Getting into road biking?

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Getting into road biking?

Postposted on Tue Aug 19, 2008 6:08 pm

I've been a long-time runner, but am looking into getting into road biking for exercise and travel. I might even want to try out a triathlon someday. Anyways, I don't know a whole lot about the sport and about biking equipment in general. Does anybody have a good website, magazine, or book to point me towards to help orient me? I'd like to get tips mainly on good biking parts, frames, and equipment. General bike maintenance and advanced riding tips would also be appreciated. I'll have some disposable income in the next year, and would like to purchase a solid starter bike.
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Re: Getting into road biking?

Postposted on Tue Aug 19, 2008 6:30 pm

Hopefully Geoff will weigh in.
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Re: Getting into road biking?

Postposted on Tue Aug 19, 2008 9:17 pm

Ah yes, I hope so!
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Re: Getting into road biking?

Postposted on Tue Aug 19, 2008 9:29 pm

Spyder22446688 wrote:I've been a long-time runner, but am looking into getting into road biking for exercise and travel. I might even want to try out a triathlon someday. Anyways, I don't know a whole lot about the sport and about biking equipment in general. Does anybody have a good website, magazine, or book to point me towards to help orient me? I'd like to get tips mainly on good biking parts, frames, and equipment. General bike maintenance and advanced riding tips would also be appreciated. I'll have some disposable income in the next year, and would like to purchase a solid starter bike.



You'll have to let us know what budget a "starter" bike is for you. I'd start off with a regular road bike (no tri-bike, cyclocross, or hybrid). Plan to spend $800 or so on the bike and $400 on equipment. Don't buy a frame unless it has a carbon fork. This looks decent: http://www.bikesdirect.com/products/mer ... us_al8.htm

What kind of shape are you in? And do you want to ride in groups and/or compete? Runners usually take to cycling very well.
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Re: Getting into road biking?

Postposted on Tue Aug 19, 2008 9:53 pm

The Trek 1000 and the Specialized Allez lines are very nice entry-level bikes. Look around for "last year's" model. I saved $450 on a 2006 Allez Elite purchased in 2007. I agree with david00214 that you should plan on spending around $400 on equipment: shoes, pedals, shorts, jersey, helmet, pump, extra tubes, CO2 or mini-pump, gloves, bike bag, water bottles, water bottle cages lube, mini allen wrench set...

Check out: http://www.sheldonbrown.com/
That's a great reference site for just about any all things bicycle.
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Re: Getting into road biking?

Postposted on Wed Aug 20, 2008 12:05 am

david00214 wrote:You'll have to let us know what budget a "starter" bike is for you.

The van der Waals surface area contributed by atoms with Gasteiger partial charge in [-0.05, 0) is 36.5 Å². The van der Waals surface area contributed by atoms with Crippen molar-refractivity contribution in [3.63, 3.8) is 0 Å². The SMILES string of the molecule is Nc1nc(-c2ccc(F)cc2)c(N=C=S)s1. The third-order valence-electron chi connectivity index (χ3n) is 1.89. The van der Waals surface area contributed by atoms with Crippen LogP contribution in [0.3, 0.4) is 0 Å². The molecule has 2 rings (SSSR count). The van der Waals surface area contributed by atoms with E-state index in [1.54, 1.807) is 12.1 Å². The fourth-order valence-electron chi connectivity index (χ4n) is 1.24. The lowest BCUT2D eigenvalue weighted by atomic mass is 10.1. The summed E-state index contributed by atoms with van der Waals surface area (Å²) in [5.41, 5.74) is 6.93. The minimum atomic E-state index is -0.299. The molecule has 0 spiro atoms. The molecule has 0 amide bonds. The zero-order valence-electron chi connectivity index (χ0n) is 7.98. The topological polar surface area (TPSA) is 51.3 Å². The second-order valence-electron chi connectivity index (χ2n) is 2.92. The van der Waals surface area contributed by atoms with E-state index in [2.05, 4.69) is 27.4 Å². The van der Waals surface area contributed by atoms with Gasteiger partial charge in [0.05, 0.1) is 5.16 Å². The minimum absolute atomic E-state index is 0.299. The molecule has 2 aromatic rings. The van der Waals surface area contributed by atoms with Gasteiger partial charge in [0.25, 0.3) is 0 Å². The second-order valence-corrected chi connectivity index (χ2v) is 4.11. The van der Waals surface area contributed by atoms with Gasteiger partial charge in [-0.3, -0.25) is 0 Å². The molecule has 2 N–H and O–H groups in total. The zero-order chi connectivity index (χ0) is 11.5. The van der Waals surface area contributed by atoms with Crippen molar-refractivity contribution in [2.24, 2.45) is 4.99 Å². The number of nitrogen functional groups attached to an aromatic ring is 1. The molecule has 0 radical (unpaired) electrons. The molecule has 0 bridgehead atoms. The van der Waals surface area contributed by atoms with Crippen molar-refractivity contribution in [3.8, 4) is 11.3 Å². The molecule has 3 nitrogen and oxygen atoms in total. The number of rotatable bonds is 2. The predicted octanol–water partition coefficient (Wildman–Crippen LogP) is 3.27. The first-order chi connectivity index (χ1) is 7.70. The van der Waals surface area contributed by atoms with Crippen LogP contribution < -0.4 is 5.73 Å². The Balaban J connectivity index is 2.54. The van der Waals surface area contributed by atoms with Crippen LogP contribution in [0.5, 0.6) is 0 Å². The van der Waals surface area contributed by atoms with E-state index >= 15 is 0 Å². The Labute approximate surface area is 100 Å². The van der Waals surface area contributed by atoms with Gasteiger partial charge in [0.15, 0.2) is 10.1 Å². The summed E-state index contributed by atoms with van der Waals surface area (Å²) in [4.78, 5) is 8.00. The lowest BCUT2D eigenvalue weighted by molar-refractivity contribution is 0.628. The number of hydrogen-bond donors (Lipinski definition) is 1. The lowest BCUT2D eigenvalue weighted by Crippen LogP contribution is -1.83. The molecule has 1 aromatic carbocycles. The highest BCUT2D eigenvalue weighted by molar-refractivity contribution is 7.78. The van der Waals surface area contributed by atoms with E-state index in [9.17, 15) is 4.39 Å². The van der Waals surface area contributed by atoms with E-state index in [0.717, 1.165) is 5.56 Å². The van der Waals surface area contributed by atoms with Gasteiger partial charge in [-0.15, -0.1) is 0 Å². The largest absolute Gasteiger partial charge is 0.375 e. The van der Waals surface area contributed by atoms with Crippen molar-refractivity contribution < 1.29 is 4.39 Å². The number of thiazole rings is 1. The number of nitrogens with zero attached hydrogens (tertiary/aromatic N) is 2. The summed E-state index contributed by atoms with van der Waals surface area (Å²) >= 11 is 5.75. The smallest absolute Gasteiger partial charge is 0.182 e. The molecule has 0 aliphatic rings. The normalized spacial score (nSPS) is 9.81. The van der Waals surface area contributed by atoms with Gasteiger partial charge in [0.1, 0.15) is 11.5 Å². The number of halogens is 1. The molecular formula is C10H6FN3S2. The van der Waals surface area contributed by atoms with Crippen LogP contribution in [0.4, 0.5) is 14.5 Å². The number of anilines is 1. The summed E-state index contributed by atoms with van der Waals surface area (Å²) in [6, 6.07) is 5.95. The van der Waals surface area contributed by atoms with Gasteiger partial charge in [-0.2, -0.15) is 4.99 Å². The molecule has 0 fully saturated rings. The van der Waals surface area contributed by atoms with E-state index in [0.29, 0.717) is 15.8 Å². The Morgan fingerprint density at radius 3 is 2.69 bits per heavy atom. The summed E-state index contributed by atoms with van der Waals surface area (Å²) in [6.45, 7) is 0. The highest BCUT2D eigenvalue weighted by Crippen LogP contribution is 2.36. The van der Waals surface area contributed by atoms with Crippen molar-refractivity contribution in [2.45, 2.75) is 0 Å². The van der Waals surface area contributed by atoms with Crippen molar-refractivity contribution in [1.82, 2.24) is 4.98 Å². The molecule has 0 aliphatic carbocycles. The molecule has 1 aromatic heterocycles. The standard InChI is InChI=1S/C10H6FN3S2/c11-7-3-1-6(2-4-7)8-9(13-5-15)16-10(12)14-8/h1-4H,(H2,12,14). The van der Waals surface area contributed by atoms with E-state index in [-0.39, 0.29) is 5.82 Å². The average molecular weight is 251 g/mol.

I was originally thinking around $1000 for a bike and equipment, but it's starting to sound more like $1500 if I want to be well-equipped. What's worse, a newbie with cheap equipment or "that guy" who knows nothing and yet goes out and buys all the best stuff (while using it all wrong)?

david00214 wrote:I'd start off with a regular road bike (no tri-bike, cyclocross, or hybrid).


I grew up with only mountain bikes, but have quickly learned that the weight of a mountain bike frame in addition to the rugged tires makes asphalt cycling a real chore. So yeah, I am definitely looking for a regular road bike, but I don't want something so fragile that it can't take bumps or occasional gravel. Speaking of gravel, is it possible to get road tires that are slightly beefier than the super-skinny road tires?

david00214 wrote:What kind of shape are you in? And do you want to ride in groups and/or compete? Runners usually take to cycling very well.


I think I'm in pretty darn good shape. I just climbed Mt. St. Helens, will be climbing Mt. Rainier next week, and will be running a half marathon on labor day. I think biking will be a great way to stay in shape. Too much running beats up my legs, so I generally aim for about 20 miles of running a week or less. As for biking, I plan to ride alone unless I decide to try a triathlon.

I live in Seattle and my parents live in the suburbs. There is a nice asphalt bike trail that I can take to my parents house. Round trip, the route would be around 36 miles. I think that would be the perfect route and an excellent workout.
Last edited by Spyder22446688 on Wed Aug 20, 2008 12:08 am, edited 1 time in total.
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Re: Getting into road biking?

Postposted on Wed Aug 20, 2008 12:06 am

torax wrote:The Trek 1000 and the Specialized Allez lines are very nice entry-level bikes. Look around for "last year's" model.


Thanks for the tips. Especially for my first bike, when I don't really know what I want, I think going with "last year's" model or even a used model might be my best bet.

Also, thanks for the other information. Very useful.
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Re: Getting into road biking?

Postposted on Wed Aug 20, 2008 12:40 am